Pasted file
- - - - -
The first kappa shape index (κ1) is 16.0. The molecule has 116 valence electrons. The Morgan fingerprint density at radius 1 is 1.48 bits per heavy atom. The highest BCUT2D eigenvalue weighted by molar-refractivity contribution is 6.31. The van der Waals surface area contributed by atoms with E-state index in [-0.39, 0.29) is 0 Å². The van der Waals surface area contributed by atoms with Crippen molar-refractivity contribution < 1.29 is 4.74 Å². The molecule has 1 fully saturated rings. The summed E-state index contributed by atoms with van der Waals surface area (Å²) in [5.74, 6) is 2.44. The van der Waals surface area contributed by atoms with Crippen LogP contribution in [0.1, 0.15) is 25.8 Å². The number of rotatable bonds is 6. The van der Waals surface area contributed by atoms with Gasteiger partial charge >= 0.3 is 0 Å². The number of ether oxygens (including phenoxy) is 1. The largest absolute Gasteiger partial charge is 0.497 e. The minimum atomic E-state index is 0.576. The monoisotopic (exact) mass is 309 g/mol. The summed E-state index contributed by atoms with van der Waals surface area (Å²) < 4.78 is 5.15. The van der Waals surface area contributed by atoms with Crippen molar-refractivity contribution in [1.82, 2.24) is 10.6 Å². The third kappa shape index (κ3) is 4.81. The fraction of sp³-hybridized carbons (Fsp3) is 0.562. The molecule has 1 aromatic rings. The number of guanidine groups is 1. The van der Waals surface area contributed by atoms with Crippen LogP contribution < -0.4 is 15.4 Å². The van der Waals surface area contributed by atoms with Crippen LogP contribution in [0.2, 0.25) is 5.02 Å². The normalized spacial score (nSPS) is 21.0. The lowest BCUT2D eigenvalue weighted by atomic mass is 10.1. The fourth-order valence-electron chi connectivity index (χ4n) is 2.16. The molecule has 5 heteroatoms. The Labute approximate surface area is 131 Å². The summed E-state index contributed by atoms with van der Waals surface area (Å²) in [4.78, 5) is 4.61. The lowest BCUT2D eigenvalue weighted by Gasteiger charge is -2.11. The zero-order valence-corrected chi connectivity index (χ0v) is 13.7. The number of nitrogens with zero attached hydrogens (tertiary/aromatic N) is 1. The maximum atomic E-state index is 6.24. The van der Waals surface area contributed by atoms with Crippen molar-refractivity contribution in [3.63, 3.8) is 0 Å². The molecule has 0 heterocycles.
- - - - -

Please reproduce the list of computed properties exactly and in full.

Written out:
The first kappa shape index (κ1) is 16.0. The molecule has 116 valence electrons. The Morgan fingerprint density at radius 1 is 1.48 bits per heavy atom. The highest BCUT2D eigenvalue weighted by molar-refractivity contribution is 6.31. The van der Waals surface area contributed by atoms with E-state index in [-0.39, 0.29) is 0 Å². The van der Waals surface area contributed by atoms with Crippen molar-refractivity contribution < 1.29 is 4.74 Å². The molecule has 1 fully saturated rings. The summed E-state index contributed by atoms with van der Waals surface area (Å²) in [5.74, 6) is 2.44. The van der Waals surface area contributed by atoms with Crippen LogP contribution in [0.1, 0.15) is 25.8 Å². The number of rotatable bonds is 6. The van der Waals surface area contributed by atoms with Gasteiger partial charge >= 0.3 is 0 Å². The number of ether oxygens (including phenoxy) is 1. The largest absolute Gasteiger partial charge is 0.497 e. The minimum atomic E-state index is 0.576. The monoisotopic (exact) mass is 309 g/mol. The summed E-state index contributed by atoms with van der Waals surface area (Å²) < 4.78 is 5.15. The van der Waals surface area contributed by atoms with Crippen molar-refractivity contribution in [1.82, 2.24) is 10.6 Å². The third kappa shape index (κ3) is 4.81. The fraction of sp³-hybridized carbons (Fsp3) is 0.562. The molecule has 1 aromatic rings. The number of guanidine groups is 1. The van der Waals surface area contributed by atoms with Crippen LogP contribution < -0.4 is 15.4 Å². The van der Waals surface area contributed by atoms with Crippen LogP contribution in [0.2, 0.25) is 5.02 Å². The normalized spacial score (nSPS) is 21.0. The lowest BCUT2D eigenvalue weighted by atomic mass is 10.1. The fourth-order valence-electron chi connectivity index (χ4n) is 2.16. The molecule has 5 heteroatoms. The Labute approximate surface area is 131 Å². The summed E-state index contributed by atoms with van der Waals surface area (Å²) in [4.78, 5) is 4.61. The lowest BCUT2D eigenvalue weighted by Gasteiger charge is -2.11. The zero-order valence-corrected chi connectivity index (χ0v) is 13.7. The number of nitrogens with zero attached hydrogens (tertiary/aromatic N) is 1. The maximum atomic E-state index is 6.24. The van der Waals surface area contributed by atoms with Crippen molar-refractivity contribution in [3.63, 3.8) is 0 Å². The molecule has 0 heterocycles.